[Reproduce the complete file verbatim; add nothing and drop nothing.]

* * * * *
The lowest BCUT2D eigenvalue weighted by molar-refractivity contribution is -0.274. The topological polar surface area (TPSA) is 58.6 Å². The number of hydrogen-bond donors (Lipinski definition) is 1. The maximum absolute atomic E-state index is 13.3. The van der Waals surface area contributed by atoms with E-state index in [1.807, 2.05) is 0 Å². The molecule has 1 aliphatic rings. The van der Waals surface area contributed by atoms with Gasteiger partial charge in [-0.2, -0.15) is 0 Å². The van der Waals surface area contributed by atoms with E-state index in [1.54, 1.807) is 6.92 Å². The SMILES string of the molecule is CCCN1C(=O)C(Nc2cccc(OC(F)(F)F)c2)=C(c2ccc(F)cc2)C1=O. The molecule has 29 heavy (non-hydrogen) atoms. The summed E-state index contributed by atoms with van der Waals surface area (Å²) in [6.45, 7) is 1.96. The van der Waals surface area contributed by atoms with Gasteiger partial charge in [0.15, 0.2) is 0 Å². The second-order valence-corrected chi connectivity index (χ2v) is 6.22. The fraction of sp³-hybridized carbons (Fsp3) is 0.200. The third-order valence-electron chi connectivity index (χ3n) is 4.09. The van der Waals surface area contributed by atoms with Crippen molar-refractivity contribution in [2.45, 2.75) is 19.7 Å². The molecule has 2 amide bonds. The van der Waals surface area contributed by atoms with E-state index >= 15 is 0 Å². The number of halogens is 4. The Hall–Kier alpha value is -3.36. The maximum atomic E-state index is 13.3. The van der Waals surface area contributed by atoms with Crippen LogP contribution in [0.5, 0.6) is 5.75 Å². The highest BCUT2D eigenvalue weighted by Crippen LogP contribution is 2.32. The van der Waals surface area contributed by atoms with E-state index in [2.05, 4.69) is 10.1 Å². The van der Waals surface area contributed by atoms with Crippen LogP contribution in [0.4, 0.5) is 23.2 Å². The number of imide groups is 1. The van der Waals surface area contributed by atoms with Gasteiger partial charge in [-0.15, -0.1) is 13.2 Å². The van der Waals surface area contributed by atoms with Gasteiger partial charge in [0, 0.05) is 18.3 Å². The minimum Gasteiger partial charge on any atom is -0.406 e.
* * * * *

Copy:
The lowest BCUT2D eigenvalue weighted by molar-refractivity contribution is -0.274. The topological polar surface area (TPSA) is 58.6 Å². The number of hydrogen-bond donors (Lipinski definition) is 1. The maximum absolute atomic E-state index is 13.3. The van der Waals surface area contributed by atoms with E-state index in [1.807, 2.05) is 0 Å². The molecule has 1 aliphatic rings. The van der Waals surface area contributed by atoms with Gasteiger partial charge in [-0.2, -0.15) is 0 Å². The van der Waals surface area contributed by atoms with E-state index in [1.54, 1.807) is 6.92 Å². The SMILES string of the molecule is CCCN1C(=O)C(Nc2cccc(OC(F)(F)F)c2)=C(c2ccc(F)cc2)C1=O. The molecule has 29 heavy (non-hydrogen) atoms. The summed E-state index contributed by atoms with van der Waals surface area (Å²) in [6.45, 7) is 1.96. The van der Waals surface area contributed by atoms with Gasteiger partial charge in [0.15, 0.2) is 0 Å². The second-order valence-corrected chi connectivity index (χ2v) is 6.22. The fraction of sp³-hybridized carbons (Fsp3) is 0.200. The third-order valence-electron chi connectivity index (χ3n) is 4.09. The van der Waals surface area contributed by atoms with Crippen molar-refractivity contribution in [2.45, 2.75) is 19.7 Å². The molecule has 2 amide bonds. The van der Waals surface area contributed by atoms with E-state index >= 15 is 0 Å². The number of halogens is 4. The Hall–Kier alpha value is -3.36. The maximum atomic E-state index is 13.3. The van der Waals surface area contributed by atoms with Crippen LogP contribution in [0.5, 0.6) is 5.75 Å². The highest BCUT2D eigenvalue weighted by Crippen LogP contribution is 2.32. The van der Waals surface area contributed by atoms with E-state index in [2.05, 4.69) is 10.1 Å². The van der Waals surface area contributed by atoms with Crippen LogP contribution in [0.4, 0.5) is 23.2 Å². The number of imide groups is 1. The van der Waals surface area contributed by atoms with Gasteiger partial charge in [-0.15, -0.1) is 13.2 Å². The van der Waals surface area contributed by atoms with Gasteiger partial charge in [0, 0.05) is 18.3 Å². The minimum Gasteiger partial charge on any atom is -0.406 e.